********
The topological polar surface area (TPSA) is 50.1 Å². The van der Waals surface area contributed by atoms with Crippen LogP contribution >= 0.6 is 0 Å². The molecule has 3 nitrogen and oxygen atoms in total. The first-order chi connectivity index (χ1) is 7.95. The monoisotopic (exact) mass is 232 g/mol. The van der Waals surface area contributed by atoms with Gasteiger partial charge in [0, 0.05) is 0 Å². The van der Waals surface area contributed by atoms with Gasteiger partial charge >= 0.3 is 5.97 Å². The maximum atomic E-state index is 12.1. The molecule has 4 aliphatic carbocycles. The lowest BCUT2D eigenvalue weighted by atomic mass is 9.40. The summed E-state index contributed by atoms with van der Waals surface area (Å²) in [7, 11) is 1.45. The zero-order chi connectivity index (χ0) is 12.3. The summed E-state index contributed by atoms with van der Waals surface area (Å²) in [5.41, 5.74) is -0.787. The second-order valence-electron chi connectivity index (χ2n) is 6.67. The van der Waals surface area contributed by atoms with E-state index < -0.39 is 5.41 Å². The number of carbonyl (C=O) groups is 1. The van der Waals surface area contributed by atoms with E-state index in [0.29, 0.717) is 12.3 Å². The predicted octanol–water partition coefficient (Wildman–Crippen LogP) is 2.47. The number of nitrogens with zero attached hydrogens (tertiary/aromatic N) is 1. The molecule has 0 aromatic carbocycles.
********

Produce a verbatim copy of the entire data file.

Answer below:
The topological polar surface area (TPSA) is 50.1 Å². The van der Waals surface area contributed by atoms with Crippen LogP contribution >= 0.6 is 0 Å². The molecule has 3 nitrogen and oxygen atoms in total. The first-order chi connectivity index (χ1) is 7.95. The monoisotopic (exact) mass is 232 g/mol. The van der Waals surface area contributed by atoms with Gasteiger partial charge in [0, 0.05) is 0 Å². The van der Waals surface area contributed by atoms with Gasteiger partial charge >= 0.3 is 5.97 Å². The maximum atomic E-state index is 12.1. The molecule has 4 aliphatic carbocycles. The lowest BCUT2D eigenvalue weighted by atomic mass is 9.40. The summed E-state index contributed by atoms with van der Waals surface area (Å²) in [7, 11) is 1.45. The zero-order chi connectivity index (χ0) is 12.3. The summed E-state index contributed by atoms with van der Waals surface area (Å²) in [5.41, 5.74) is -0.787. The second-order valence-electron chi connectivity index (χ2n) is 6.67. The van der Waals surface area contributed by atoms with E-state index < -0.39 is 5.41 Å². The number of carbonyl (C=O) groups is 1. The van der Waals surface area contributed by atoms with E-state index in [0.29, 0.717) is 12.3 Å². The predicted octanol–water partition coefficient (Wildman–Crippen LogP) is 2.47. The number of nitrogens with zero attached hydrogens (tertiary/aromatic N) is 1. The molecule has 0 aromatic carbocycles.